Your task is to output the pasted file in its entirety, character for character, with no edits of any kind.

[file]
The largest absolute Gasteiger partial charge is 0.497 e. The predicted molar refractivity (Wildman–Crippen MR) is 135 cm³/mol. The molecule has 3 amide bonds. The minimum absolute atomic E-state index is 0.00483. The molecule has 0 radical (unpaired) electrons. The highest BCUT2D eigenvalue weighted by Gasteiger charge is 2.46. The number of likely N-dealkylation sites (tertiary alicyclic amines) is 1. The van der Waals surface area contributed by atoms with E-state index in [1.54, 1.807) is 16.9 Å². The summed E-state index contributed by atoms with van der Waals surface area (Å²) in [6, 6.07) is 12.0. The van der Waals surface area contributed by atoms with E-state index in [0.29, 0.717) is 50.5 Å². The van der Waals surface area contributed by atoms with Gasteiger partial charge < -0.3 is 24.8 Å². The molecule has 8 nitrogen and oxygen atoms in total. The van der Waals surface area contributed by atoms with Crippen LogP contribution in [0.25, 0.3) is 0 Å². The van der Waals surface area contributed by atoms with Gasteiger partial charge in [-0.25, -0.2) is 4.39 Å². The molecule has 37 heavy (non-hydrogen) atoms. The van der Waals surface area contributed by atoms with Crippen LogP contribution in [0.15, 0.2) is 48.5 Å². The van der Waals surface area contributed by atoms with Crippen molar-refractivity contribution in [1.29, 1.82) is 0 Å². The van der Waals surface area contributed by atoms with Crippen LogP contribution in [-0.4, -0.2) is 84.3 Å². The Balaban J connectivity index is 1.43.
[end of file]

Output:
The largest absolute Gasteiger partial charge is 0.497 e. The predicted molar refractivity (Wildman–Crippen MR) is 135 cm³/mol. The molecule has 3 amide bonds. The minimum absolute atomic E-state index is 0.00483. The molecule has 0 radical (unpaired) electrons. The highest BCUT2D eigenvalue weighted by Gasteiger charge is 2.46. The number of likely N-dealkylation sites (tertiary alicyclic amines) is 1. The van der Waals surface area contributed by atoms with E-state index in [1.54, 1.807) is 16.9 Å². The summed E-state index contributed by atoms with van der Waals surface area (Å²) in [6, 6.07) is 12.0. The van der Waals surface area contributed by atoms with E-state index in [0.29, 0.717) is 50.5 Å². The van der Waals surface area contributed by atoms with Gasteiger partial charge < -0.3 is 24.8 Å². The molecule has 8 nitrogen and oxygen atoms in total. The van der Waals surface area contributed by atoms with Crippen LogP contribution in [0.25, 0.3) is 0 Å². The van der Waals surface area contributed by atoms with Gasteiger partial charge in [-0.25, -0.2) is 4.39 Å². The molecule has 37 heavy (non-hydrogen) atoms. The van der Waals surface area contributed by atoms with Crippen LogP contribution in [0.15, 0.2) is 48.5 Å². The van der Waals surface area contributed by atoms with Crippen molar-refractivity contribution in [1.29, 1.82) is 0 Å². The van der Waals surface area contributed by atoms with Crippen LogP contribution in [-0.4, -0.2) is 84.3 Å². The Balaban J connectivity index is 1.43.